17. The fan-heatsink assembly of claim 16 wherein said vapor chamber is made of thermally conductive materials which are compatible to said fluids.
18. A fan-heatsink assembly comprising:
multiple heat sinks;
multiple heat pipes;
a heat distribution block;
a plurality of sets of said multiple fans and said multiple heatsinks;
a vapor chamber;
said sets are placed and stacked up on top of said heat distribution system block or placed on the side of said heat distribution block;
said heat pipes comprise a portion thereof in said vapor chamber; and
said portion comprises wicks on an outer surface of said portion.
FIELD OF THE INVENTION
The invention is directed to improve the capability and reliability of a cooling device for semiconductor chips. The invention is in the field of heat transfer and cooling of semiconductor chips used in the computer and telecommunication equipment.
BACKGROUND AND RELATION TO THE PRIOR ART
The problem to be solved by this invention is to provide an improved cooling device to a semiconductor chip using multiple fans and heat sinks. This cooling device has multiple fans connected in a redundant mode such that if one fan malfunctions, the remaining fans will spin up to make up the lost of air flows to the heat sinks. The current fan-heatsink uses only one fan and has no redundant feature.
(1) U.S. Pat. No. 5,309,983—“Low Profile Integrated Heat Sink and Fan Assembly”, describes a heat sink with straight fins and a fan integrated in a cavity in the fin area. The base of the heat sink is a flat, solid plate and the fins are straight fins. The fan has air inlets on the top surface of the fan. Air is moving through the fan and the spacing between fins at two opposite directions. The solid heat sink base does not provide a compliant interface to the heated surface underneath and the air flows are restricted to own two directions which are inherently inefficiency. Furthermore, the air inlets are on one surface only.
(2) U.S. Pat. No. 5,502,619—“Heat Sink Assembly for Computer Chips”, teaches another type of fan-heatsink assembly which has the fins stacked up by a plurality of sheets with openings and the fan placed on the top of the stacked sheets. This stacking method of making the fins for the heat sink will impede the heat flow from the heated source underneath the heat sink and hence rendering it inefficient for heat transfer. This heat sink has a solid base and the fan has inlets at the top surface only.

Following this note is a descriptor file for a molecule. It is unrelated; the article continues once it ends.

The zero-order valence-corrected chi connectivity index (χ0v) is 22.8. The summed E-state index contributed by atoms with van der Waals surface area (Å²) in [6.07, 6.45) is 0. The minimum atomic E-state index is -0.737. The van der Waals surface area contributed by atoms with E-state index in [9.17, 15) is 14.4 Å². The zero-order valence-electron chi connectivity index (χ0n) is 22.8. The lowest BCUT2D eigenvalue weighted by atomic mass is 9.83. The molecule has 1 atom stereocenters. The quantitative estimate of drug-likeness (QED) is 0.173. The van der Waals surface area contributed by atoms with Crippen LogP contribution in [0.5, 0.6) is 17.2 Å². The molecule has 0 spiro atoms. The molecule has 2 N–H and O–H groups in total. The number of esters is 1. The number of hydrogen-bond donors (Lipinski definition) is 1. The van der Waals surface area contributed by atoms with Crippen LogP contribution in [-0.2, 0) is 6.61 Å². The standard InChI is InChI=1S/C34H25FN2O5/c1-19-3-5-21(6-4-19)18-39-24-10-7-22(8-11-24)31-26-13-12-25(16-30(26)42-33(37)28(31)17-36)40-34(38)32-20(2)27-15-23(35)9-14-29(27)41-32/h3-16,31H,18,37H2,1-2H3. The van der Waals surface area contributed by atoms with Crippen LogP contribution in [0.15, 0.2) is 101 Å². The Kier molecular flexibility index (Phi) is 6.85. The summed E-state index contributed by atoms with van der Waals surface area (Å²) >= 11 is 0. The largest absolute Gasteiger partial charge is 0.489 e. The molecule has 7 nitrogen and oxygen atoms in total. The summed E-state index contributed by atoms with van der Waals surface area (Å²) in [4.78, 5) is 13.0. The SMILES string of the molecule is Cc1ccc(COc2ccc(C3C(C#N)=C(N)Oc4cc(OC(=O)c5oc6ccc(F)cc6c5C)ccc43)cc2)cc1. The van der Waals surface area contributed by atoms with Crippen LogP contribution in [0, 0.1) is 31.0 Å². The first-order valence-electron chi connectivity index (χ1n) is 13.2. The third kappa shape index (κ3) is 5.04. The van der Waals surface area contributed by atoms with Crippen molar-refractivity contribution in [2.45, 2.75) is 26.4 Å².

(3) U.S. Pat. No. 5,584,339—“Heat Sink Assembly for the Central Processor of Computer”, describes another type of fan-heatsink assembly which has a fan with cover placed in the middle of the heat sink that has post-like fins. The post-like fins will give air multiple air flow paths with the heat sink but the fan still has one inlet on one surface. The base of the heat sink is also a solid plate.
(4) U.S. Pat. No. 5,785,116—“Fan Assisted Heat sink Device”, teaches a heat sink assembly having heat sink housing surrounding the fan. Cold air enters the heat sink house near the top of the house and hot air exits the house from the bottom end in all the directions. Since there is no provision to separate the cold and hot air, air mixing may happen and the efficiency of the cooling device will degrade. Furthermore, the base of the heat sink is a solid plate which cannot provide compliant interface to the hot surface underneath. The hot air coming out from the heat sink device will add heating effects to the surrounding chips. This is considered undesirable.
SUMMARY OF THE INVENTION
The cooling device consists of multiple stacks of fan-heatsink sets, each of these sets has one centrifugal fan surrounded by heat sinking fins, and multiple heat pipes connecting the heatsinking fins to one heat distribution block. The heat distribution block is to be placed on top of an semiconductor chip. The heat distribution block has a few heat pipes inserted in for improving heat transfer within the block. Furthermore, the block can be made from a vapor chamber type in which liquid evaporation and condensation within the chamber is used to transfer heat from one surface of the block to the heat pipes inserted in the chamber.